The attendance “subtotal” in Table 4 has fluctuated quite strongly. It increased from 10.4m in 2004 to a maximum of 17.4m in 2007, then declined to 13.8m in 2009 before showing an unsteady trend through 14.6m in 2012 to 15.6m in 2013. Again, contemporary music led, reaching a maximum of 7m in 2010, shrinking 5.5m in 2012 and bouncing back to 6.3m in 2013.
Using the three-year average that seems to capture the essential trends leaving the substantial annual fluctuations to be largely associated with particularly popular events or artists, contemporary music showed a rising trend from 4m in 2004-06 to 5m in 2007-09 and 6.15m in 2010-12. Musical theatre attracted the second-highest audience peaking at 3m in 2007-09 before settling at 2.5m in 2010-12. Theatre performances, despite a consistently falling trend since 2004-06 (which may have ceased judged by the strong upsurge in 2012 and 2013), were in third position in 2010-12 (1.4m attendances), and was followed by children’s and family events (1.2m in 2010-12). Classical music followed at 1.1m after a falling trend, at similar levels as single-category festivals which reached this level in 2010-12 after a strongly rising trend. Opera attendances fell by 20% in 2013, but the average ticket price increased from $127 to $145 cushioning the blow to ticketing revenue in Table 3.
Contemporary music performances increased their share from 30% in 2004-06 to 40.5% in 2010-12, way ahead of musical theatre (16.8%), theatre (9.5%), children’s and family events (8.2%), classical music (7.2%), and single-category festivals (7%).
The average paid ticket (at constant 2013 values) maintained a fairly stable average over the years, except for a fall from $85.75 in 2010 to $74.92 in 2012. It increased to $82.58 in 2013. The three-year average shown towards the bottom of Table 5 increased slightly from $78 in 2004-06 to $78.40 in 2007-09 and then reached almost $80 in 2010-12 despite the fall in the annual average during that period.
The individual annual figures and three-year averages fluctuate much more than the totals, which again is likely to reflect the impact of particularly popular artists rather than the general economy. The highest average prices were for opera except when beaten into second position by single-category festivals in 2010-12 – opera tickets increased strongly in 2013 to regain first place. Contemporary music concerts attracted an average payment of over $100, with musical theatre tickets priced just below that amount.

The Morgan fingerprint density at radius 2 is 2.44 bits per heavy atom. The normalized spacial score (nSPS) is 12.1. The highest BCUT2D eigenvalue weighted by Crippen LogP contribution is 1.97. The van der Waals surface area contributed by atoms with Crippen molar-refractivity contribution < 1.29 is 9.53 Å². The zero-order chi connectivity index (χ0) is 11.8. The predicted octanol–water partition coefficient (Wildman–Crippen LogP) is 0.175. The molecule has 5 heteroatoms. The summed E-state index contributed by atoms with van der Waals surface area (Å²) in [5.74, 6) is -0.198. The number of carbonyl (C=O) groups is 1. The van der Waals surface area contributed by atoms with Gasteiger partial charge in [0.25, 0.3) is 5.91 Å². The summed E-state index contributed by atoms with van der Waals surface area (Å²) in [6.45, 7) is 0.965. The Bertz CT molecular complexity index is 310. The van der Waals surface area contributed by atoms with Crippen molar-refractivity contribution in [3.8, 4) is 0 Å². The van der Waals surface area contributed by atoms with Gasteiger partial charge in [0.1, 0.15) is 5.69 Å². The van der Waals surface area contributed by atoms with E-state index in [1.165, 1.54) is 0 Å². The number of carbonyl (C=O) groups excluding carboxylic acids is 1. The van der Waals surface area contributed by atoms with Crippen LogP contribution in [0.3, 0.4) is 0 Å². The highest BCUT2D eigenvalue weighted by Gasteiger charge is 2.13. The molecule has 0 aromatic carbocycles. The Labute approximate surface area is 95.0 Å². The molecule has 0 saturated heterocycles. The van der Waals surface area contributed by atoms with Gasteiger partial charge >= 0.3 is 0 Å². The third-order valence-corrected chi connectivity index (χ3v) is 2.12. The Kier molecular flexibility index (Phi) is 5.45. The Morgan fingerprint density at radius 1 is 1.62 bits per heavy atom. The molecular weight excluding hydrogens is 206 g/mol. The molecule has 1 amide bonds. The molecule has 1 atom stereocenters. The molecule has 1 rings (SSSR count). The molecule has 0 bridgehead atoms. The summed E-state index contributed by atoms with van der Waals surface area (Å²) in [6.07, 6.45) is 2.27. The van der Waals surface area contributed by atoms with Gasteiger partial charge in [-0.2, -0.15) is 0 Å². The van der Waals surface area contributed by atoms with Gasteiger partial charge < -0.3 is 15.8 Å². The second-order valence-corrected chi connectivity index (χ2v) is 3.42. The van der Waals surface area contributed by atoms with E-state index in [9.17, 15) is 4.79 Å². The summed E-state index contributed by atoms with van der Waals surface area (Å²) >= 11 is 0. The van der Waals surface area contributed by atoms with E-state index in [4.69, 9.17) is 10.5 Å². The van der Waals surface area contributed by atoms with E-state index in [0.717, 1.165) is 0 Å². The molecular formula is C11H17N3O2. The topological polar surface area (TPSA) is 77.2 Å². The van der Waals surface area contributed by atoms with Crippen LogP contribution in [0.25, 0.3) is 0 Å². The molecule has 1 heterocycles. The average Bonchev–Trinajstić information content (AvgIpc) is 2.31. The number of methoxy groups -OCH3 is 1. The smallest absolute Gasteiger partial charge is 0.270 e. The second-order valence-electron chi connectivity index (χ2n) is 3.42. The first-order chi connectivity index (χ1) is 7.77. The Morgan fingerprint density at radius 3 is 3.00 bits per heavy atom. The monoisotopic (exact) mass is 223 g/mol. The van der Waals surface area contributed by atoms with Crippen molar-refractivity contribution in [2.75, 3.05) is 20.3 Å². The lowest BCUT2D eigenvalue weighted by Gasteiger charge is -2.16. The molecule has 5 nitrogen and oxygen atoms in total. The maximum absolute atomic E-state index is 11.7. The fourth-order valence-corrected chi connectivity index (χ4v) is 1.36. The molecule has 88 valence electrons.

Classical music ticket prices have fallen, especially compared with the peak year of 2008 when they were boosted by the Rieu and Bocelli visits. However, they rose significantly in 2013 to $73 compared with the previous three-year average of $65. The annual LPA surveys mentions that André Rieu toured in 2011 and 2013 but not in 2012, which may help to explain a fall in the average ticket price from $70 in 2011 to $60 in 2012; however, total classical concert attendances increased strongly in 2012 leaving gross revenue roughly constant in the two years (see the thumblines section following). Classical music, ballet and dance, and theatre tickets remain relatively low among the live performance charges (though higher than children’s and family events and multi-category festivals).
Thumbnail Sketches for 2013
This section is largely based on the introductory descriptions for each event category in the 2013 edition of LPA’s Ticket Attendance and Revenue Survey 2013.11 The wide fluctuations in these markets are evident. The annual change is quite often at variance with the longer-term trends reported in previous sections — the largest event category which is also nearly the most strongly growing over the period of the survey, contemporary music, went backwards in 2012 before recovering in 2013, while theatres which had shown a negative trend since 2004 had successive bumper years in 2012 and 2013. There are reasons for these apparent anomalies, which are outlined in the thumbnail sketches based on the descriptions in the annual LPA report.
We have followed the usual procedure in the Knowledge Base of using constant value estimates to remove the impact of general inflation. Each thumbnail sketch is introduced by the change in gross revenue, attendances and average paid ticket prices between 2012 and 2013 (based on Tables 3 to 5 above), to highlight the variability in these statistics. Another statistic presented for each category is the share of total revenue shown for 2013 in the right-hand column of Table 3.
Web references have been generally omitted except to make a special comment. Most can be readily accessed from the web by interested readers.
Change from 2012 to 2013: revenue +18.5% from $60.9m to $70.5m, attendances -6.8% (1.25m to 1.17m), and average paid ticket price +21.3% ($60 to $73). Share of total gross revenue unchanged from 2012 (5.5% of the event categories included in Table 3). In contrast, revenue declined marginally in 2012 (-0.3%), but the average ticket price declined by 13.7% eliminating the effect of attendances increasing by 19.7% in 2012.12
The main audiences attended AMPAG companies, as in previous years. These included the symphony orchestras in all six capitals and also the Australian Brandenburg Orchestra and Musica Viva Australia. Outside the AMPAG companies, there were tours in 2013 by Dutch violinist André Rieu (who also toured in 2011 but not in 2012), the male Irish singing group and stage show Celtic Thunder (they also toured here in 2012 and again in 2014 — despite the death of one of the six founding members in March), the Royal Concertgebouw Orchestra, and the Mahler Chamber Orchestra. The main events in 2012, other than those staged by the AMPAG companies, were concerts by Rieu, Celtic Thunder, the Vienna Boys’ Choir, and an exclusive tour by the Hamburg Philharmonic Orchestra at the Queensland Performing Arts Centre.